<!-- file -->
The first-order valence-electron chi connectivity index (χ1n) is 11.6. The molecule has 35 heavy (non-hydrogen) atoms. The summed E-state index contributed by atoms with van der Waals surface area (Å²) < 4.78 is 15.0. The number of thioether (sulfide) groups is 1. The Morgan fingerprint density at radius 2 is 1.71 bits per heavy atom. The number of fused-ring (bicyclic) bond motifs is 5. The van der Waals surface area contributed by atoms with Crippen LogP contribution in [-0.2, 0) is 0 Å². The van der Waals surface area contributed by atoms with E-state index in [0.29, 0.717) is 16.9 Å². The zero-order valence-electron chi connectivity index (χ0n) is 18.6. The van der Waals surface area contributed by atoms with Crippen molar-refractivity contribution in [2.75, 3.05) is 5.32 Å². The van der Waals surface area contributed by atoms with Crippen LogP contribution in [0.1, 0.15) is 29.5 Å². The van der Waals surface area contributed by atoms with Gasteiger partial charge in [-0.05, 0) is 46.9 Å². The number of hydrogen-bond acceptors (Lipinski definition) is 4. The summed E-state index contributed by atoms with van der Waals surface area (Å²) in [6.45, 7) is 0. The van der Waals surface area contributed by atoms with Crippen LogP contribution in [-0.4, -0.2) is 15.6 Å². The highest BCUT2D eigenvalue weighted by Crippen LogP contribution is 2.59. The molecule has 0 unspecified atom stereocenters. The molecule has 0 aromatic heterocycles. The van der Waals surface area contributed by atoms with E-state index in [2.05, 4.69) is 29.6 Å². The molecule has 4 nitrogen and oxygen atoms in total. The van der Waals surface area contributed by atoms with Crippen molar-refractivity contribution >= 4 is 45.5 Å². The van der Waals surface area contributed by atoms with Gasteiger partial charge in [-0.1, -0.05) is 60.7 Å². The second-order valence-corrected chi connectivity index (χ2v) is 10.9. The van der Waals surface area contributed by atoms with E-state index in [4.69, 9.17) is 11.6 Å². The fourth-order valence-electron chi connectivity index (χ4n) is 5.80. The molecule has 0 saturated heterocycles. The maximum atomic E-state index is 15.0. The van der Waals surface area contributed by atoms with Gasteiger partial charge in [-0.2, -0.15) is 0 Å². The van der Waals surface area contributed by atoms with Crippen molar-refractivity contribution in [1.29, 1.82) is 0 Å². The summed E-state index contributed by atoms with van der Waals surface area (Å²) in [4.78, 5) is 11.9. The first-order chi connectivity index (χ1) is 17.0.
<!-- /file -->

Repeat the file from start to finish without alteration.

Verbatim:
The first-order valence-electron chi connectivity index (χ1n) is 11.6. The molecule has 35 heavy (non-hydrogen) atoms. The summed E-state index contributed by atoms with van der Waals surface area (Å²) < 4.78 is 15.0. The number of thioether (sulfide) groups is 1. The Morgan fingerprint density at radius 2 is 1.71 bits per heavy atom. The number of fused-ring (bicyclic) bond motifs is 5. The van der Waals surface area contributed by atoms with Crippen LogP contribution in [-0.2, 0) is 0 Å². The van der Waals surface area contributed by atoms with E-state index in [0.29, 0.717) is 16.9 Å². The zero-order valence-electron chi connectivity index (χ0n) is 18.6. The van der Waals surface area contributed by atoms with Crippen molar-refractivity contribution in [2.75, 3.05) is 5.32 Å². The van der Waals surface area contributed by atoms with Crippen LogP contribution in [0.1, 0.15) is 29.5 Å². The van der Waals surface area contributed by atoms with Gasteiger partial charge in [-0.05, 0) is 46.9 Å². The number of hydrogen-bond acceptors (Lipinski definition) is 4. The summed E-state index contributed by atoms with van der Waals surface area (Å²) in [6.45, 7) is 0. The van der Waals surface area contributed by atoms with Crippen LogP contribution in [-0.4, -0.2) is 15.6 Å². The highest BCUT2D eigenvalue weighted by Crippen LogP contribution is 2.59. The molecule has 0 unspecified atom stereocenters. The molecule has 0 aromatic heterocycles. The van der Waals surface area contributed by atoms with E-state index in [2.05, 4.69) is 29.6 Å². The molecule has 4 nitrogen and oxygen atoms in total. The van der Waals surface area contributed by atoms with Crippen molar-refractivity contribution >= 4 is 45.5 Å². The van der Waals surface area contributed by atoms with Gasteiger partial charge in [-0.1, -0.05) is 60.7 Å². The second-order valence-corrected chi connectivity index (χ2v) is 10.9. The van der Waals surface area contributed by atoms with E-state index in [4.69, 9.17) is 11.6 Å². The fourth-order valence-electron chi connectivity index (χ4n) is 5.80. The molecule has 0 saturated heterocycles. The maximum atomic E-state index is 15.0. The van der Waals surface area contributed by atoms with Gasteiger partial charge in [-0.2, -0.15) is 0 Å². The van der Waals surface area contributed by atoms with Crippen molar-refractivity contribution in [1.29, 1.82) is 0 Å². The summed E-state index contributed by atoms with van der Waals surface area (Å²) in [4.78, 5) is 11.9. The first-order chi connectivity index (χ1) is 17.0.